This isn't too dissimilar to the timeline for a full production still photography schedule. Each project is unique however. The amount of content that is generated for the film can also be split by other parties within a production team or members within a design firm.


  • Filming, editing, and a steep learning curve effort of audio engineering was all produced by just myself.
  • This project couldn't of come together without the coordination efforts mentioned above.
  • Special credit also goes to Chris Hudson, Editor of Architecture MN for volunteering as my assistant for a day to gather model releases and ask for volunteers.
  • There were also additional Image Contributions from MS&R and Photographer Lara Swimmer. Her images are featured in the print edition of this article and used for portions of the interviews to give context to their words.


For those interested in the investment made to produce a film like this:

  • 2 Nikon D7000 DSLR Bodies
  • 2 Tripods
  • Manfroto Video head and Induro PHQ-3 Pan Head  
  • Tokina 11-16mm Wide angle Lens
  • Nikkor 24-70mm (However some prime lenses may be used)
  • 2 Audiotechnica Lavaliere Microphones
  • Promaster LED Studio Light
  • Light Stands
  • 50" Reflector for bounce light
  • 27" iMac, Final Cut, Lightroom, Quicktime 7pro, Drobo & LaCie External Storage.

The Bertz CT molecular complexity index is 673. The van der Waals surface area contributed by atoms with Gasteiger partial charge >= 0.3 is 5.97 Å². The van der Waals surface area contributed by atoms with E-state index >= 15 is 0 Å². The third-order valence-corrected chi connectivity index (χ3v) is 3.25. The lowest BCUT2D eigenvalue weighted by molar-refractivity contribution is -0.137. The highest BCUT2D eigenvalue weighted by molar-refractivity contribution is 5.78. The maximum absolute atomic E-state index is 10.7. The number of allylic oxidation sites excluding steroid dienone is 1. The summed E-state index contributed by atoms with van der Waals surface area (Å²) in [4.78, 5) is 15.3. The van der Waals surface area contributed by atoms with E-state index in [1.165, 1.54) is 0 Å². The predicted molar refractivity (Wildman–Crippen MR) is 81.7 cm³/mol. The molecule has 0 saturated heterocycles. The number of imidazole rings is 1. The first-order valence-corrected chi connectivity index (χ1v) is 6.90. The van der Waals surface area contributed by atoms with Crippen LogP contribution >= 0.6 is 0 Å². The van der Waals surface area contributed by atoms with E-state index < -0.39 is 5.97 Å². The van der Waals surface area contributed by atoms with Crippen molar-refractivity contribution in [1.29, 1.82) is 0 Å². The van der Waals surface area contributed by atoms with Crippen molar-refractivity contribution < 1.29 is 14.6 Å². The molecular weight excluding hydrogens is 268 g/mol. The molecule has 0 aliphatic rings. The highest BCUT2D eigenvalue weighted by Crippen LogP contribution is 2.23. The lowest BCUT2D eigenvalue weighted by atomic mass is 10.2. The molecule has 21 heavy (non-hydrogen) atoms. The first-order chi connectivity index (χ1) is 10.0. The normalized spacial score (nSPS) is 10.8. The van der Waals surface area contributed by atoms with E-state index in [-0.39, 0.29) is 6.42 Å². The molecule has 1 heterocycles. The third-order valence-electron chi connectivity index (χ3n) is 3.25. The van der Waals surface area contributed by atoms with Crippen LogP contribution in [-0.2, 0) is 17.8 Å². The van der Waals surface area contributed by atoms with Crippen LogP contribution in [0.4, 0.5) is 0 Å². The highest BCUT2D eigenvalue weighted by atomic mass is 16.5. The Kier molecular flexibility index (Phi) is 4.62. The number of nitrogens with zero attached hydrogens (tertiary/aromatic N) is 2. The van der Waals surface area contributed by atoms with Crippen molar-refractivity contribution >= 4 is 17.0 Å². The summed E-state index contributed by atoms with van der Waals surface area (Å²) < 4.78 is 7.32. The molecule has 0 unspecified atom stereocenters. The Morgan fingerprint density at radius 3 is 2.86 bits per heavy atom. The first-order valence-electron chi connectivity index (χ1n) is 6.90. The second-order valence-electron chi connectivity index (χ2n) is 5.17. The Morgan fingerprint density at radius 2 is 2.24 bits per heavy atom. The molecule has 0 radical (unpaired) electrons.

Lessons learned

Every project has something to learn from, this is what I took away from this.

  • An assistant can make or break your production. 
    • #1 If my assistant wasn't there to collect signatures, it would have increased my production time by a few precious hours.
    • #2 Not having someone else to manage Audio and Lighting can create complications quickly for post production.)
  • Record Audio for interviews from at least two locations. A shotgun microphone on camera and lavaliere microphone on your subject, can save your bacon if one of them fails in mid interview.
    • Audacity is amazing tool for repairing audio if all else fails, but there is a steep learning curve.
  • Filming interviews from two locations provides versatility for editing that is less noticable than condensing clips from a single source.
  • Stormy days, make for fantastic clouds.
  • Studio LED lights need a fresh change of batteries more often than my children.

What will the future look like?

Recently MS&R began a discussion about the future of the Library.

I took this to mean "The Library" as place and not the physical physical repository of printed media. The following are some of my thoughts on the matter.